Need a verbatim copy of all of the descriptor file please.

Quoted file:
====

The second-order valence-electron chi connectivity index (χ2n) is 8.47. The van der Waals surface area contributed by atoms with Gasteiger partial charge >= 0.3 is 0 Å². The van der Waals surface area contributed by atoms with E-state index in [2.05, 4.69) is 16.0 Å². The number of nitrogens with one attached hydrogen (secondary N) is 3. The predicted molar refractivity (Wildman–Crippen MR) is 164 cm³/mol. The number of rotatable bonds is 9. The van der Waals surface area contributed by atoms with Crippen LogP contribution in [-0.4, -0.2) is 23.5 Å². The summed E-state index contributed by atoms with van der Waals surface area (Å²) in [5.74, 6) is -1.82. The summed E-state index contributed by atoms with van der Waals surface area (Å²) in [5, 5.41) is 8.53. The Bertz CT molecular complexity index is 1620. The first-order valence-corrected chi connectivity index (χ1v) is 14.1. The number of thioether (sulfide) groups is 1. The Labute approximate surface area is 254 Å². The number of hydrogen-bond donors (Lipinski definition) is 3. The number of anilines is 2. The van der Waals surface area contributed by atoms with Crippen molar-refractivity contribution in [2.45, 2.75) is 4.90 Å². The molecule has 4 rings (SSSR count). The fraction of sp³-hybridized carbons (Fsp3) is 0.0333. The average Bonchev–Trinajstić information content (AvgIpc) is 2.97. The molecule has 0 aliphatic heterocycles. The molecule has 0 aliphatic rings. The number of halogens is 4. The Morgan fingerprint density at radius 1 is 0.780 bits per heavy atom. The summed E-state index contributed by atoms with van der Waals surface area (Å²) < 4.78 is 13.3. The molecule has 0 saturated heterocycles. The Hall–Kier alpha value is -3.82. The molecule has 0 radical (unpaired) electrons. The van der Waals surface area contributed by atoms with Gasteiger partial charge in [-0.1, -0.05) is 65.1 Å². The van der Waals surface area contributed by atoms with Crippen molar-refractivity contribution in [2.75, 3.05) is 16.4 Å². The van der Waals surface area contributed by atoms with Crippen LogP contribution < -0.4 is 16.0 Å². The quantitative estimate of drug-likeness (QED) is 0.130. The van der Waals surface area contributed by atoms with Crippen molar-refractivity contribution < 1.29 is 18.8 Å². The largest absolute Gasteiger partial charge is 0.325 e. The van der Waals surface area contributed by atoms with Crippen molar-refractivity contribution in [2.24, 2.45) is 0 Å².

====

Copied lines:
The second-order valence-electron chi connectivity index (χ2n) is 8.47. The van der Waals surface area contributed by atoms with Gasteiger partial charge >= 0.3 is 0 Å². The van der Waals surface area contributed by atoms with E-state index in [2.05, 4.69) is 16.0 Å². The number of nitrogens with one attached hydrogen (secondary N) is 3. The predicted molar refractivity (Wildman–Crippen MR) is 164 cm³/mol. The number of rotatable bonds is 9. The van der Waals surface area contributed by atoms with Crippen LogP contribution in [-0.4, -0.2) is 23.5 Å². The summed E-state index contributed by atoms with van der Waals surface area (Å²) in [5.74, 6) is -1.82. The summed E-state index contributed by atoms with van der Waals surface area (Å²) in [5, 5.41) is 8.53. The Bertz CT molecular complexity index is 1620. The first-order valence-corrected chi connectivity index (χ1v) is 14.1. The number of thioether (sulfide) groups is 1. The Labute approximate surface area is 254 Å². The number of hydrogen-bond donors (Lipinski definition) is 3. The number of anilines is 2. The van der Waals surface area contributed by atoms with Crippen molar-refractivity contribution in [2.45, 2.75) is 4.90 Å². The molecule has 4 rings (SSSR count). The fraction of sp³-hybridized carbons (Fsp3) is 0.0333. The average Bonchev–Trinajstić information content (AvgIpc) is 2.97. The molecule has 0 aliphatic heterocycles. The molecule has 0 aliphatic rings. The number of halogens is 4. The Morgan fingerprint density at radius 1 is 0.780 bits per heavy atom. The summed E-state index contributed by atoms with van der Waals surface area (Å²) < 4.78 is 13.3. The molecule has 0 saturated heterocycles. The Hall–Kier alpha value is -3.82. The molecule has 0 radical (unpaired) electrons. The van der Waals surface area contributed by atoms with Gasteiger partial charge in [-0.1, -0.05) is 65.1 Å². The van der Waals surface area contributed by atoms with Crippen molar-refractivity contribution in [2.75, 3.05) is 16.4 Å². The van der Waals surface area contributed by atoms with Crippen LogP contribution < -0.4 is 16.0 Å². The quantitative estimate of drug-likeness (QED) is 0.130. The van der Waals surface area contributed by atoms with Crippen molar-refractivity contribution < 1.29 is 18.8 Å². The largest absolute Gasteiger partial charge is 0.325 e. The van der Waals surface area contributed by atoms with Crippen molar-refractivity contribution in [2.24, 2.45) is 0 Å².